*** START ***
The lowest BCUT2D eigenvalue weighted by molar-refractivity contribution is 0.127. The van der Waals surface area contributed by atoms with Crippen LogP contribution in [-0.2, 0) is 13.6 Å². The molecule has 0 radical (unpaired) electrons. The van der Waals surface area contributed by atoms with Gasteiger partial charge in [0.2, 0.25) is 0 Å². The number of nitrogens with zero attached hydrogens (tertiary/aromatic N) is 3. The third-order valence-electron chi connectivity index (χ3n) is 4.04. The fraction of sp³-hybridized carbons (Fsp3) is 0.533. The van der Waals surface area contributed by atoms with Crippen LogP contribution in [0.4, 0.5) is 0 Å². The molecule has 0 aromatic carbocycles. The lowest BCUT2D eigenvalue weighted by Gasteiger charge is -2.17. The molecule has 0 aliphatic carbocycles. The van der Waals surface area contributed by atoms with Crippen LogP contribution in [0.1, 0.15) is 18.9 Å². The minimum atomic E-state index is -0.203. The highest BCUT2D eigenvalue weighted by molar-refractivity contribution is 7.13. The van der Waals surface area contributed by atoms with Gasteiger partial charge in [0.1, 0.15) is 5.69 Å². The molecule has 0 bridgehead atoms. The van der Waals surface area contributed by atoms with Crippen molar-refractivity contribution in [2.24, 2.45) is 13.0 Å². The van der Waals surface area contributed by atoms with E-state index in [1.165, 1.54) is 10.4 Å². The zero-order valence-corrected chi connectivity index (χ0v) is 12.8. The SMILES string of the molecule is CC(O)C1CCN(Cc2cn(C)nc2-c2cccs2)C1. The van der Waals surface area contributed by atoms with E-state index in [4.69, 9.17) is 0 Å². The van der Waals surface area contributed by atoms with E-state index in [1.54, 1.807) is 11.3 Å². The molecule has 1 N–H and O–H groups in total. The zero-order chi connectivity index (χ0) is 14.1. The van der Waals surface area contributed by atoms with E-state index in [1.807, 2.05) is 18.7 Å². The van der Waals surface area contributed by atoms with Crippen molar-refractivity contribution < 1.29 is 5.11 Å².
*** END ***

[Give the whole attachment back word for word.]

The lowest BCUT2D eigenvalue weighted by molar-refractivity contribution is 0.127. The van der Waals surface area contributed by atoms with Crippen LogP contribution in [-0.2, 0) is 13.6 Å². The molecule has 0 radical (unpaired) electrons. The van der Waals surface area contributed by atoms with Gasteiger partial charge in [0.2, 0.25) is 0 Å². The number of nitrogens with zero attached hydrogens (tertiary/aromatic N) is 3. The third-order valence-electron chi connectivity index (χ3n) is 4.04. The fraction of sp³-hybridized carbons (Fsp3) is 0.533. The van der Waals surface area contributed by atoms with Crippen LogP contribution in [0.4, 0.5) is 0 Å². The molecule has 0 aromatic carbocycles. The lowest BCUT2D eigenvalue weighted by Gasteiger charge is -2.17. The molecule has 0 aliphatic carbocycles. The van der Waals surface area contributed by atoms with Crippen LogP contribution in [0.1, 0.15) is 18.9 Å². The minimum atomic E-state index is -0.203. The highest BCUT2D eigenvalue weighted by molar-refractivity contribution is 7.13. The van der Waals surface area contributed by atoms with Gasteiger partial charge in [0.1, 0.15) is 5.69 Å². The molecule has 0 bridgehead atoms. The van der Waals surface area contributed by atoms with Crippen molar-refractivity contribution in [2.24, 2.45) is 13.0 Å². The van der Waals surface area contributed by atoms with E-state index in [1.165, 1.54) is 10.4 Å². The zero-order valence-corrected chi connectivity index (χ0v) is 12.8. The SMILES string of the molecule is CC(O)C1CCN(Cc2cn(C)nc2-c2cccs2)C1. The van der Waals surface area contributed by atoms with E-state index in [4.69, 9.17) is 0 Å². The van der Waals surface area contributed by atoms with E-state index in [1.54, 1.807) is 11.3 Å². The molecule has 1 N–H and O–H groups in total. The zero-order chi connectivity index (χ0) is 14.1. The van der Waals surface area contributed by atoms with E-state index in [1.807, 2.05) is 18.7 Å². The van der Waals surface area contributed by atoms with Crippen molar-refractivity contribution < 1.29 is 5.11 Å².